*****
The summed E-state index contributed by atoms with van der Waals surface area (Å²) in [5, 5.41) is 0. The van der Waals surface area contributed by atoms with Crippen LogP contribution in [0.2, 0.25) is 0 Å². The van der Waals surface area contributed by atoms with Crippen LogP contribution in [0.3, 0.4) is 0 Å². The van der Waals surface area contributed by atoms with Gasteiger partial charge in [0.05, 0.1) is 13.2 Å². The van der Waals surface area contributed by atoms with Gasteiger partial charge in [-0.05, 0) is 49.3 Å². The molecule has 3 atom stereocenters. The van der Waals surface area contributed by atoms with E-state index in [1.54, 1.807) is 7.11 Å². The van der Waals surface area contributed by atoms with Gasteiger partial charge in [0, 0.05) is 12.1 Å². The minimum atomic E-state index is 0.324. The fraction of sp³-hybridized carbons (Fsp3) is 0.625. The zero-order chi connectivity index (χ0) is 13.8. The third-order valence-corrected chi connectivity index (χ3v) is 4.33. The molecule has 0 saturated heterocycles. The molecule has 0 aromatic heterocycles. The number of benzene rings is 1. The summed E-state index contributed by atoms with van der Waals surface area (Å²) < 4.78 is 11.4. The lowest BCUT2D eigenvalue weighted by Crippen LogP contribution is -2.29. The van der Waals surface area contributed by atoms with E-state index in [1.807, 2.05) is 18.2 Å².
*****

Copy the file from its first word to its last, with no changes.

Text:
The summed E-state index contributed by atoms with van der Waals surface area (Å²) in [5, 5.41) is 0. The van der Waals surface area contributed by atoms with Crippen LogP contribution in [0.2, 0.25) is 0 Å². The van der Waals surface area contributed by atoms with Crippen LogP contribution in [0.3, 0.4) is 0 Å². The van der Waals surface area contributed by atoms with Gasteiger partial charge in [0.05, 0.1) is 13.2 Å². The van der Waals surface area contributed by atoms with Gasteiger partial charge in [-0.05, 0) is 49.3 Å². The molecule has 3 atom stereocenters. The van der Waals surface area contributed by atoms with E-state index in [1.54, 1.807) is 7.11 Å². The van der Waals surface area contributed by atoms with Gasteiger partial charge in [0, 0.05) is 12.1 Å². The minimum atomic E-state index is 0.324. The fraction of sp³-hybridized carbons (Fsp3) is 0.625. The zero-order chi connectivity index (χ0) is 13.8. The third-order valence-corrected chi connectivity index (χ3v) is 4.33. The molecule has 0 saturated heterocycles. The molecule has 0 aromatic heterocycles. The number of benzene rings is 1. The summed E-state index contributed by atoms with van der Waals surface area (Å²) < 4.78 is 11.4. The lowest BCUT2D eigenvalue weighted by Crippen LogP contribution is -2.29. The van der Waals surface area contributed by atoms with E-state index in [1.807, 2.05) is 18.2 Å².